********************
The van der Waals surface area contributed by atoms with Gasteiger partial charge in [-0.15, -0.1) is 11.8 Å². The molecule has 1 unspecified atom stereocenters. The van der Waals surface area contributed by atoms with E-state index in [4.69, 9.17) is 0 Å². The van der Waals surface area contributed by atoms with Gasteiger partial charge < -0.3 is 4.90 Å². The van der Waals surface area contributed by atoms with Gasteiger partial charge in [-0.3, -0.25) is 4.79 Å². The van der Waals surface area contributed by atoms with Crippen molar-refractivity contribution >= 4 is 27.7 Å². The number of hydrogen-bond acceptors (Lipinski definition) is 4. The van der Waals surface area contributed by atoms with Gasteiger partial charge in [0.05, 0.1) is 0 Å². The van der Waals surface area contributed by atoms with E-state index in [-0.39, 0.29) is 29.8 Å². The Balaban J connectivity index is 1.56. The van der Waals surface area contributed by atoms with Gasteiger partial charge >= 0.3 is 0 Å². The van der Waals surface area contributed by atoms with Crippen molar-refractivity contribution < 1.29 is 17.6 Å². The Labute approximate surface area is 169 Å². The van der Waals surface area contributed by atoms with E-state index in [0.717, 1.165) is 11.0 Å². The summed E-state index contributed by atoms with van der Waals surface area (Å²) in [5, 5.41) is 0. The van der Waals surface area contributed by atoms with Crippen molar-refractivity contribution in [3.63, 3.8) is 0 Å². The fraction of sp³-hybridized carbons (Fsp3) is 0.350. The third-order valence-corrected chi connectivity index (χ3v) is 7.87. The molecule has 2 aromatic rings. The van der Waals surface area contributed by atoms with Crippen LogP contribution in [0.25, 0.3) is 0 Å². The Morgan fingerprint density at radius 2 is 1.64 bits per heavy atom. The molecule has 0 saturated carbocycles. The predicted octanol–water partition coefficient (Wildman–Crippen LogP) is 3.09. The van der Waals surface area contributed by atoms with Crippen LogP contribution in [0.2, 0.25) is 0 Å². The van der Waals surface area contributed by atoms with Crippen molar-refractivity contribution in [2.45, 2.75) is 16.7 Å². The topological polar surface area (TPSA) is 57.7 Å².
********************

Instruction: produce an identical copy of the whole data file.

The van der Waals surface area contributed by atoms with Gasteiger partial charge in [-0.15, -0.1) is 11.8 Å². The molecule has 1 unspecified atom stereocenters. The van der Waals surface area contributed by atoms with E-state index in [4.69, 9.17) is 0 Å². The van der Waals surface area contributed by atoms with Gasteiger partial charge < -0.3 is 4.90 Å². The van der Waals surface area contributed by atoms with Gasteiger partial charge in [-0.3, -0.25) is 4.79 Å². The van der Waals surface area contributed by atoms with Crippen molar-refractivity contribution >= 4 is 27.7 Å². The number of hydrogen-bond acceptors (Lipinski definition) is 4. The van der Waals surface area contributed by atoms with Gasteiger partial charge in [0.05, 0.1) is 0 Å². The van der Waals surface area contributed by atoms with E-state index in [-0.39, 0.29) is 29.8 Å². The Balaban J connectivity index is 1.56. The van der Waals surface area contributed by atoms with Gasteiger partial charge >= 0.3 is 0 Å². The van der Waals surface area contributed by atoms with Crippen molar-refractivity contribution < 1.29 is 17.6 Å². The Labute approximate surface area is 169 Å². The van der Waals surface area contributed by atoms with E-state index in [0.717, 1.165) is 11.0 Å². The summed E-state index contributed by atoms with van der Waals surface area (Å²) in [5, 5.41) is 0. The van der Waals surface area contributed by atoms with Crippen molar-refractivity contribution in [3.63, 3.8) is 0 Å². The fraction of sp³-hybridized carbons (Fsp3) is 0.350. The third-order valence-corrected chi connectivity index (χ3v) is 7.87. The molecule has 2 aromatic rings. The van der Waals surface area contributed by atoms with Crippen LogP contribution in [0.25, 0.3) is 0 Å². The Morgan fingerprint density at radius 2 is 1.64 bits per heavy atom. The molecule has 0 saturated carbocycles. The predicted octanol–water partition coefficient (Wildman–Crippen LogP) is 3.09. The van der Waals surface area contributed by atoms with Crippen LogP contribution in [0.2, 0.25) is 0 Å². The van der Waals surface area contributed by atoms with Crippen molar-refractivity contribution in [2.45, 2.75) is 16.7 Å². The topological polar surface area (TPSA) is 57.7 Å².